In this publication, Citi considers global economic recovery scenarios and forecasts the shape and duration of post-COVID-19 rebound in various industry sectors. For the purpose of this research, sectors are segmented in terms of «play» and «work». The former are «unstructured» activities that are poorly amenable to social distancing, while the latter are «structured» and more conducive to continued operation with social distancing.
The Roscongress Foundation presents the salient points of the publication accompanied by fragments of broadcasts of relevant panel discussions from the business programme of international events held by the Roscongress Foundation.
Travel, hotels and restaurants, arts and entertainment, and retail trade, being «play» sectors, are the most vulnerable to adverse effects of social distancing and economic recession.
Citis base-case scenario suggests that sectors associated with «play» are likely to have deeper downturns and potentially take longer to achieve their pre-COVID-19 levels of growth. The sectors that are the most discretionary and in which it is more difficult to effect social distancing include hotels and restaurants; air travel; arts, entertainment, and personal services; and wholesale and retail trade. Citis forecasts suggest that these four sectors are likely to experience steep declines in activity in the second quarter of 2020. According to Citi, air transportation and entertainment might collapse by 5.8% year-on-year in 2Q 2020, while hotels and restaurants gross value added might fall by as much as 16.4% in the same quarter.
Citis worst-case scenario assumes four simultaneous shocks that induce a decline in global growth. Those four shocks include (1) a deterioration in confidence; (2) a collapse in travel and tourism; (3) a dive in financial market valuations; and (4) a plunge in oil prices. This extreme scenario for air transport and for retail & wholesale trade suggests a failure to return to the pre-COVID-19 growth trend, or an L-shaped recovery.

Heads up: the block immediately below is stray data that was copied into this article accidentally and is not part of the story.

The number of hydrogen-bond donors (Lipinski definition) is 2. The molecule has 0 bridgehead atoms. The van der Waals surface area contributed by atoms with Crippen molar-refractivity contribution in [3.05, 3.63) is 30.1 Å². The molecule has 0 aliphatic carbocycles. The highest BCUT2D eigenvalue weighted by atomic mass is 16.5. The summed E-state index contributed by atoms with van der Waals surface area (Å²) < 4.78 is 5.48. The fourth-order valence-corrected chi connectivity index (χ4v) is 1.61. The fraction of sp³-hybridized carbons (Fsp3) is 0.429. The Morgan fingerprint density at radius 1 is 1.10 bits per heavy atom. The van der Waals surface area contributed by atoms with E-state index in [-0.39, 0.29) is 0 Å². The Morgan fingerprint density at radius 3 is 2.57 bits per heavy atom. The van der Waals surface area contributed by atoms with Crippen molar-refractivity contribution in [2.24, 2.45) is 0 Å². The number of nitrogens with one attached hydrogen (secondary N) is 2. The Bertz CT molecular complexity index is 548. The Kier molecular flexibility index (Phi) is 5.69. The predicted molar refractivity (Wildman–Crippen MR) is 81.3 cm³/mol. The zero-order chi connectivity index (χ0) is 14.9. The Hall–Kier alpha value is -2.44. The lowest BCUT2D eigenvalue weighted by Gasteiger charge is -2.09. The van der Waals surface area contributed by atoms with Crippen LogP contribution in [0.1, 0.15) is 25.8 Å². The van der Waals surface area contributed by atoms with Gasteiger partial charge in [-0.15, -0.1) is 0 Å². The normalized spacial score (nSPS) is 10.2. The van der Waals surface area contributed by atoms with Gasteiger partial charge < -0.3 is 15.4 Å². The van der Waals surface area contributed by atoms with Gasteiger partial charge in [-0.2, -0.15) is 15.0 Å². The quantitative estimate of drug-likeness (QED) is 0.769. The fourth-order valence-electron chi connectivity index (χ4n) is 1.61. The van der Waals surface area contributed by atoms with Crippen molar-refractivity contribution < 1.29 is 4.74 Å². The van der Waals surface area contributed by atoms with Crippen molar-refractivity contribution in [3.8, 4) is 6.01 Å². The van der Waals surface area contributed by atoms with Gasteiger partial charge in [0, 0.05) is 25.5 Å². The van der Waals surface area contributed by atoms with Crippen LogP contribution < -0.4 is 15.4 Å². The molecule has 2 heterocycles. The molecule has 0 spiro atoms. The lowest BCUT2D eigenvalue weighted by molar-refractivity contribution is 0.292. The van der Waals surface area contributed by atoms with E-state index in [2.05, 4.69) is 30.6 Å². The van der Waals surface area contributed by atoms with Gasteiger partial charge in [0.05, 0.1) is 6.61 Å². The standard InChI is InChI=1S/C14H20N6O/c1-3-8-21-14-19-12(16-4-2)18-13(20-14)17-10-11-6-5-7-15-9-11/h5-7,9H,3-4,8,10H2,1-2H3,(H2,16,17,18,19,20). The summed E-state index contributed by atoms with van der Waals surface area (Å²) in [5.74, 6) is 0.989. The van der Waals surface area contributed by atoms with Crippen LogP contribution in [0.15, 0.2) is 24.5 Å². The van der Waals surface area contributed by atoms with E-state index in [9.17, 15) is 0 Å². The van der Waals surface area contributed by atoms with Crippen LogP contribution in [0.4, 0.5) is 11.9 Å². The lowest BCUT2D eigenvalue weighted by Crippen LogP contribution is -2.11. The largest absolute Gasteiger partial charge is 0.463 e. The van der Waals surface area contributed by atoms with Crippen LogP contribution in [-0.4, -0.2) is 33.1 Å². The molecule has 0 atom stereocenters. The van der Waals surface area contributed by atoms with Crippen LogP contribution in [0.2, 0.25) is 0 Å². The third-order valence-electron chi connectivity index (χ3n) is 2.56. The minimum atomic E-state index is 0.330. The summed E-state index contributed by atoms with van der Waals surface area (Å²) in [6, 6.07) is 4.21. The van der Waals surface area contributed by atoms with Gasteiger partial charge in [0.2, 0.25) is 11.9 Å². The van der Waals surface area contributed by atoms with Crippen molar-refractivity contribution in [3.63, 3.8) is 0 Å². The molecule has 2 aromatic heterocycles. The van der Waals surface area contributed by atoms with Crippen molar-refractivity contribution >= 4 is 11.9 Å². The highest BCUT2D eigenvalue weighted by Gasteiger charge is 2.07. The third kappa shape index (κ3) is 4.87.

Financial services, business services, and high-tech manufacturing are more conducive to contingent operations and/or social distancing, which will enable them to return to their pre-coronavirus levels sooner.
The more «structured» activity sectors, or «work» sectors, include financial services, business services, and high-tech manufacturing. The nature of these industries likely renders them more conducive to contingent operations and/or social distancing. Indeed, many financial sector firms were able to establish work-from-home protocols that allowed continued operation during the crisis. Regarding high-tech manufacturing, once social mobility restrictions are lifted regionally, workers likely can be socially distanced from one another in sanitary environments. Citis base-case scenario suggests that sectors characterized as «work» may have shallower downturns and return to their pre-coronavirus levels sooner.
Under the worst-case scenario, return to pre-coronavirus level of activity in these sectors would likely occur by the ninth quarter, and the trough growth rates would be deeper (-5.3% for financial services, −6.1% for business services, and −9% for high-tech manufacturing).
Manufacturing may also suffer deep contractions in growth and lengthy recovery periods, largely due to the diversity of subsectors and the outsized contributions of two hard-hit regions to global factory sector growth.
Although manufacturing clearly falls into the category of «work» industries, it may also behave more like «play» sectors.
Citi forecasts that manufacturing gross value added (GVA) will drop in the second quarter of 2020. Under a negative scenario, manufacturing will suffer a −8.2% contraction in growth year on year in the trough quarter and will have a lengthy recovery time at eight or more quarters before achieving the pre-shock level of GVA.
Manufacturing may be an exception to the rule due to the diversity of subsectors (some of which, like automotive and aerospace, may struggle to rebound) and the outsized contributions of two hard-hit regions to global factory sector growth.
For more information about possible ways to stabilize the economy during a pandemic, please see the StayHomeEconomyspecial section of the Roscongress information and analytical system, and the Industrial Diversification and Entrepreneurship sections about the development of manufacturing and entrepreneurship.